Speaking at the Proclamation Ceremony announcing St Keverne as the site of the 2016 Open Gorsedh, the newly installed Grand Bard Telynor an Weryn (Dr Merv Davey) evoked one of the spirits of the place, to slam treatment of the Heritage of Cornwall by UK government and goverment endorsed and supported bodies.
“A little over 500 years ago Michael Joseph of St Keverne lead a Cornish host against one of the most powerful institutions in Europe, the English Crown. He was armed with little more than the tools of his trade. His was a protest against the poor treatment of the Cornish. His fate was medieval and barbaric but his memory continues to fuel the Cornish Spirit to the present day.
The 21st century is a very different world from that of Michael Joseph and in a very different way we also find ourselves at loggerheads with a large and powerful institution. Today it is our culture and heritage which is under threat but unlike Michael Joseph we have the use of some powerful democratic tools: The Cornish language, Kernewek, was formally recognised by European Charter in 2002; the Cornish were given National Minority Status under the European Framework Convention in 2014; and the Devolution Deal of 2015 includes a clear commitment to cherish and promote our precious Cornish Heritage.
Under these recognitions and agreements Government departments and public bodies are required to take Cornwall’s views into account when making decisions about our heritage. As the debate around the commercialisation of Tintagel unfolds in the press and social media we find that these commitments have not been translated into action. Now is the time to sharpen these tools and use them to bring these organisations to task in meeting this commitment.
In 2015 English Heritage was split into two organisations: Historic England – a government agency responsible for monitoring and protecting Scheduled Ancient Monuments, such as Tintagel; and English Heritage- a public charitable body, with a license to manage heritage sites including Tintagel for seven years (until 2023). It was provided with a grant of £80m for this period. Both organisations nevertheless remain publicly accountable with a responsibility to recognise Cornwall’s distinct heritage.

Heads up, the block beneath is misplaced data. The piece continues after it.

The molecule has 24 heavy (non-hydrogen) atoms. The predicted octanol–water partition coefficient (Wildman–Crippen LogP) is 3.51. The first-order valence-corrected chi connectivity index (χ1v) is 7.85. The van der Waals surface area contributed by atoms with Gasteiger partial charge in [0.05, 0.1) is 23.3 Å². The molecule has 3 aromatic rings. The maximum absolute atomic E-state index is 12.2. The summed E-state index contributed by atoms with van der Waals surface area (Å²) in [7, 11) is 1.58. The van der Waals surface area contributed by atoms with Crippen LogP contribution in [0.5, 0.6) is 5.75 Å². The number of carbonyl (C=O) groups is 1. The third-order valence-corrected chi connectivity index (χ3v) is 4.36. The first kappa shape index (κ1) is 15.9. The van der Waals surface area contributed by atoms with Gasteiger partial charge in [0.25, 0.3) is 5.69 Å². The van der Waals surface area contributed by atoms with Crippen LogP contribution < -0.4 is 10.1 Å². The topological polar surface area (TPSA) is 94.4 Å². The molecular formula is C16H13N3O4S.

Before any work can take place at Scheduled Ancient Monument sites a special Consent must be obtained and, yes you’ve guessed it, English Heritage sought, and was given consent, from Historic England for outdoor on-site interpretation of Tintagel. Unlike Cornwall Council’s planning system, this process took place behind closed doors. The views of Cornish people and institutions were not sought. They treated ‘local’ as Tintagel itself – despite the fact that archaeology shows Tintagel to have been the seat of Cornish kings and a key trading port in the first millennium.
The processes by which these permissions are given for the development of heritage sites are undemocratic and unfit for purpose.
Furthermore the mighty cliffs of Tintagel are also “Regionally Important Geological Sites (RIGS)” and designated as SSSIs ( Site of Special Scientific Interest).They tell the story of the very formation of our land and the heart of our Cornish landscape. This recognition of geological sites is as important as Scheduled Ancient Monument Status. They are another aspect of the heritage that makes Cornwall special. But there is no evidence of wide consultation taking place here as part of the process either.
To be fair, English Heritage must be commended for the way they have promoted the Cornish Language on their sites. The archaeological interpretations at Tintagel do contribute to our understanding of the prosperous early Cornish kingdoms with their extensive Mediterranean trade links. But the Cornish tradition of King Arthur is not that of Tennyson. Our tradition is that he will rise again and help us build anew the Celtic Nation of Cornwall.
Cornish identity is not on the agenda of English Heritage and I fear that when interpretation is translated into promotion it will be commercially driven by Disney type images of knights and wizards. We will not be seeing the Cornish language, Ancient Cornish Kingdoms or any recognition as a Celtic Nation.
The Ancient Monument Consent process is flawed and English Heritage neither understands nor embraces the spirit of Cornish National Minority status. Gorsedh Kernow calls on the Government to transfer ownership of these iconic sites and the Consents that protect them to Cornwall when the franchise is due for renewal in 2023
Gorsedh Kernow welcomes the establishment of the Heritage Kernow Board as set out by the Devolution Deal. We call for this to be representative of Cornish organisations across the entire range of our heritage and to work towards Cornwall’s full ownership of our heritage assets”.
Dr Merv Davey
Telynor an Weryn
Grand Bard of Gorsedh Kernow
St Keverne 16 April 2016